In 2012, some roads in New York City were placed under the jurisdiction of the federal National Highway System. Two of these roads are Broadway and 7th Avenue. The place where they intersect is the heart of Times Square. A side effect of this federal jurisdiction is that these roads are now required to comply with the 1965 Highway Beautification Act, which limits the size of billboards to 1200 square feet. So now, Capital New York reports, the feds are pressuring the city Department of Transportation to either remove the billboards or be subject to a 10% reduction in federal highway funds.

“All these billboards, they no longer meet the Highway Beautification Act requirements, and so now we’re going to have to go through kind of a complicated process with the state to yank them off because the feds are threatening to take away 10 percent of our money,” NYC DOT commissioner Polly Trottenberg said during a panel on city infrastructure last week.

The Highway Beautification Act was distinctly meant for rural areas, not city streets, an NYU professor of urban planning told Capital, so this law is a “gross and heavy-handed effort by the federal government to undermine New York’s vibrant street life.”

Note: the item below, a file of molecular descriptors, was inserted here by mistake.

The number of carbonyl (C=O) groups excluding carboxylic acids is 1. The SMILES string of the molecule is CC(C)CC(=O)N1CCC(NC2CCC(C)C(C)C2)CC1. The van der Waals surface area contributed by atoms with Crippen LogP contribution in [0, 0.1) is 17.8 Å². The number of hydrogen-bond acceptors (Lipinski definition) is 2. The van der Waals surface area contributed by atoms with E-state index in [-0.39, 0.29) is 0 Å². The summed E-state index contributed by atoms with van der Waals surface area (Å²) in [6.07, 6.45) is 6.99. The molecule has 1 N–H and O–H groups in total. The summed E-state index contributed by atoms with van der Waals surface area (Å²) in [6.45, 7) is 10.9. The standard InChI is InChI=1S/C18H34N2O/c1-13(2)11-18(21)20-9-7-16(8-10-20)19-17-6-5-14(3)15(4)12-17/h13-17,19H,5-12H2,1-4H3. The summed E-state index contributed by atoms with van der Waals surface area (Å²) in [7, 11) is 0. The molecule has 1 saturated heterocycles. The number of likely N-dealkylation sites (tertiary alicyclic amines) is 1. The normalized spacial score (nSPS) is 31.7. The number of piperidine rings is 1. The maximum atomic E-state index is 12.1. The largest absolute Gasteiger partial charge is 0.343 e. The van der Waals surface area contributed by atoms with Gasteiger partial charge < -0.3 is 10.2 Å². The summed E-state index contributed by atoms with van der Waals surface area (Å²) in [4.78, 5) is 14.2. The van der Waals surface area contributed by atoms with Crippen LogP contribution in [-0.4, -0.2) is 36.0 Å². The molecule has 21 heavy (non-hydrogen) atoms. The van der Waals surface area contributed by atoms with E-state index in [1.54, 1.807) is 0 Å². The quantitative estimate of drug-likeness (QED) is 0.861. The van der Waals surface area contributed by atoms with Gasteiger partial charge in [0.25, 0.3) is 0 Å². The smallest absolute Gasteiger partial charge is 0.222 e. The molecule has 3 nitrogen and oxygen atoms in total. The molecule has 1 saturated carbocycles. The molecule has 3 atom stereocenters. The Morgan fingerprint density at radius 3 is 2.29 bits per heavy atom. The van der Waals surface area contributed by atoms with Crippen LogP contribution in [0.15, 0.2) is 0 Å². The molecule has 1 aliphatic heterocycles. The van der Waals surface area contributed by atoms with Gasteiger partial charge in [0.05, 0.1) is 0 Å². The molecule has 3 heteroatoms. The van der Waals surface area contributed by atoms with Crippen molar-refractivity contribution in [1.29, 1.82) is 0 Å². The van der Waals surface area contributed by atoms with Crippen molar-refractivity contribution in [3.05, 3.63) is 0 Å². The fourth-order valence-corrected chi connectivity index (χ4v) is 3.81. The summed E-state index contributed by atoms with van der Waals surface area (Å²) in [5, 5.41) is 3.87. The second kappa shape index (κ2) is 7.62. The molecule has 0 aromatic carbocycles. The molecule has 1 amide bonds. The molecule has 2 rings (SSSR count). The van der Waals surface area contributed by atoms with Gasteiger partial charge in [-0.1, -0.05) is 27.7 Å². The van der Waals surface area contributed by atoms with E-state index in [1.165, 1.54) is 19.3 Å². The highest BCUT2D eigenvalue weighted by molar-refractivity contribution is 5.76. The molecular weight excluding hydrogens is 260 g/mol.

The idea of the federal government being so pointlessly and obtusely petty that they’ll make Times Square billboards illegal is on one level hilarious, because it’s so wrongheaded and nonsensical and the idea of the federal government banning advertising in the place that is mostly made of advertisements is interesting to imagine. But on the other hand, it’s insulting and almost frightening that the federal government would threaten New York City with such a capricious misuse of power. Since Times Square billboards are too profitable to go away, this registers as some sort of extortion attempt, like the Highway System noticed a way to extract a tax they’re not really entitled to. The city and state DOTs and the city Department of Buildings are working on a way to keep the billboards intact, and hopefully they can do it in a way that keeps the feds from ripping off the city and building owners too much.

It feels weird to be on the side of landlords, but hey, they don’t deserve to be strong-armed like this.

(Photo: Michael Shane)